This is what the SABMiller chief's tax bill could do to his R1-billion windfall
Conditional approvals have been granted for SABMiller to be bought by Anheuser-Busch InBev, and the South African brewer’s chief execu- tive, Alan Clark, stands to receive £55-million in vested shares and options as a result of the merger.
When the £55-million payout was estimated, calculated at a share-offer price of £44 a share, it was worth R1.2-billion. But the British currency has weakened substantially since the United Kingdom voted to leave the European Union and that amount is now closer to R1-billion. Still, it’s not bad for someone who has only ever been an employee.
If Clark has his heart set on using the windfall to buy, say, a modest $80-million island in the Bahamas, once the taxman is done with him he will have to moderate his aspirations to, maybe, a $40-million 180-foot yacht he could anchor nearby.
Although the tax implications are complex and variable, in effect, Clark, like any high-earning, registered taxpayer in South Africa, may have to hand over as much as 41%, or in his case about R410-million, of his windfall to the South African Revenue Service (Sars).
Formerly a clinical psychologist, Clark joined SABMiller as a training and development manager in 1990. He was appointed general manager of the Alrode brewery in Johannesburg and moved up the ranks, occupying several positions, including being head of SABMiller Europe for eight years, before being appointed chief financial officer, and then chief executive of SABMiller.
Clark will join the ranks of other tycoons: former Naspers boss Koos Bekker is thought to have paid R13- billion on an estimated income of R33-billion when he cashed in the bulk of his shares in the media company last year. Speaking to the Financial Mail at the time, Bekker, already a billionaire, said there was simply “no way” he could have paid the tax out of his pocket.
Now that the AB-InBev merger is set to go ahead, SABMiller shareholders can either sell their shares, or they can opt to receive some cash per share and take a partial share in the new listed holding company. But shareholders can only take up the second option in proportion to their total interest in SAB. The offer is restricted to the issue of 326-million limited shares and cash not exceeding £2.5-billion.
“Assuming that all sharehold- ers exercise the second option, only 41.6% of SAB shareholders could be accommodated,” said Ferdie Schneider, the head of tax at BDO South Africa Advisory Services. “In the case of oversubscription, the shares and cash will be allocated proportionately. The available shares will not be listed and traded for five years, after which shareholders can opt to switch the shares to new ordinary shares in the new company on a one-to-one basis”.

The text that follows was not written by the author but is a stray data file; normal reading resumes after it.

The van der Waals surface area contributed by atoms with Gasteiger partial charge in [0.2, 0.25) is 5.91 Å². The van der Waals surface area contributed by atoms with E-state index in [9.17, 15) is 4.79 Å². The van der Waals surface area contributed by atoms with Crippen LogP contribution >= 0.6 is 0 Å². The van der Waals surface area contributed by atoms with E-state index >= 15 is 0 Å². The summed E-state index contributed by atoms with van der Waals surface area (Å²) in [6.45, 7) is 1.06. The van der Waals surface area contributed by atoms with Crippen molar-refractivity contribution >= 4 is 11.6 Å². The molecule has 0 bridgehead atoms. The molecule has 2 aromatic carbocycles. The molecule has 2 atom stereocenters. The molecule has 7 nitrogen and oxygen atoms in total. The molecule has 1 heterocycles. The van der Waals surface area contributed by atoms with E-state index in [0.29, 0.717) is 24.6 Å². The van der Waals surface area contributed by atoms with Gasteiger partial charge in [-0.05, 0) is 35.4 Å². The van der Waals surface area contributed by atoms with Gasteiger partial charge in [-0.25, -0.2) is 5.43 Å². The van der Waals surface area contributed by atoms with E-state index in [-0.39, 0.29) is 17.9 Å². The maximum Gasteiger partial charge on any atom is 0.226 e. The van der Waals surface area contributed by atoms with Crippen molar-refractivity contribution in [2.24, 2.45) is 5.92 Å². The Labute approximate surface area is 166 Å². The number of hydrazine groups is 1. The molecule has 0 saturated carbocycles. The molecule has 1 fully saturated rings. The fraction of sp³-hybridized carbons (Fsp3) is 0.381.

Of Clark’s £55-million, shares held long-term would account for £33-million of the payment and £22-million would come from vested incentive scheme shares, which would be triggered by the change of control at SABMiller and termination payments, said Schneider.
Assuming Clark is a South African tax resident, Schneider said there were a number of possible tax implications.
The cash sale of the £33-million in shares held long-term would prob- ably attract capital gains tax. “Capital gains tax is part of income tax and so 40% of the capital gain by a natural person is included in taxable income.”
South Africa introduced the tax on October 1 2001, and it applies only to capital gains earned since that date.
Schneider said capital gain is cal- culated by deducting the base cost of the assets (acquired before October 1 2001 and the actual cost of acquisition thereafter) from the proceeds of the sale of capital assets at market value.
This would be for the year of assessment ending February 28 2017, and after the exclusion of R40 000 per year of assessment.
When it comes to the £22-million from the vesting of incentive scheme shares, any gains or losses made by an employee as a result of this must be included in (or deducted from) the income of the employee and is subject to employees’ tax.
Schneider said the gain is deemed to be remuneration payable to the employee and must be deducted by the person by whom the right was granted or from whom the equity instrument was acquired.
“The employer must confirm the amount of employees’ tax that must be deducted from the gain with the commissioner through a tax directive. The gain is taxed as remuneration and is subject to a sliding scale with the top rate [which Clark would be subject to] at 41%.”
But Clark could minimise his tax liability if the payout is deemed to be part of a severance package.
“Sars will evaluate the component of the severance package to determine the taxable value of the lump sum. The person must be 55 years or older and, as Alan Clark is 57, he will qualify,” said Schneider.
Cumulative severance benefits are taxable and amounts of more than R1.05-million are subject to a rate of R130 500 plus 36% of the taxable income over the R1.05-million threshold.
“The relinquishment, termination, etcetera, must be due to the person being permanently incapable of holding his employment or office due to sickness, accident, injury or incapacity through infirmity of mind or body, or the termination or loss must be due to the person being retrenched due to a reduction in personnel generally or of that particular class,” Schneider said.
There is also the possibility that Clark won’t pay any tax – at least for now. The payment of capital gains tax can be postponed in the case of an asset-for-share transaction.
Should Clark swap his SABMiller shares for shares in the new company, it won’t trigger a capital gains tax because there would be no income as yet.
“The transferor will generally not be in a worse position than if they retained the asset and was taxed on the growth in value in the asset,” Schneider said.